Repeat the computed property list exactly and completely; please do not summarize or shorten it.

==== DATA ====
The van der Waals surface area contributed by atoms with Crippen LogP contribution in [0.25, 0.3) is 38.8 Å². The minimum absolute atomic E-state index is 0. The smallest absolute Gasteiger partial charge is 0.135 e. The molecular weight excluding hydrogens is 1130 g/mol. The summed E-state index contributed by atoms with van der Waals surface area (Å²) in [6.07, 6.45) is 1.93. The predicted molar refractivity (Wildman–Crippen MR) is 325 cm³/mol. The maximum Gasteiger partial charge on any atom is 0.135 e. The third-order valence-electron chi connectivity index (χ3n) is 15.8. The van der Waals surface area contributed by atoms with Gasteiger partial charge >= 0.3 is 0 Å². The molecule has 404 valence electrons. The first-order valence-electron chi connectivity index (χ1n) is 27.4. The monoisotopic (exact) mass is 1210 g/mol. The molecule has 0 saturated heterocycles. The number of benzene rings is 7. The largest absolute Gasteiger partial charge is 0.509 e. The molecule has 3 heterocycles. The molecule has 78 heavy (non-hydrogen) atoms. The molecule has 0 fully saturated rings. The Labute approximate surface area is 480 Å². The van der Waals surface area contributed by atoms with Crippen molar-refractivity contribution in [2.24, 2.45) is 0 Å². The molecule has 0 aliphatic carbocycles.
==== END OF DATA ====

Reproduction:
The van der Waals surface area contributed by atoms with Crippen LogP contribution in [0.25, 0.3) is 38.8 Å². The minimum absolute atomic E-state index is 0. The smallest absolute Gasteiger partial charge is 0.135 e. The molecular weight excluding hydrogens is 1130 g/mol. The summed E-state index contributed by atoms with van der Waals surface area (Å²) in [6.07, 6.45) is 1.93. The predicted molar refractivity (Wildman–Crippen MR) is 325 cm³/mol. The maximum Gasteiger partial charge on any atom is 0.135 e. The third-order valence-electron chi connectivity index (χ3n) is 15.8. The van der Waals surface area contributed by atoms with Gasteiger partial charge >= 0.3 is 0 Å². The molecule has 404 valence electrons. The first-order valence-electron chi connectivity index (χ1n) is 27.4. The monoisotopic (exact) mass is 1210 g/mol. The molecule has 0 saturated heterocycles. The number of benzene rings is 7. The largest absolute Gasteiger partial charge is 0.509 e. The molecule has 3 heterocycles. The molecule has 78 heavy (non-hydrogen) atoms. The molecule has 0 fully saturated rings. The Labute approximate surface area is 480 Å². The van der Waals surface area contributed by atoms with Crippen molar-refractivity contribution in [2.24, 2.45) is 0 Å². The molecule has 0 aliphatic carbocycles.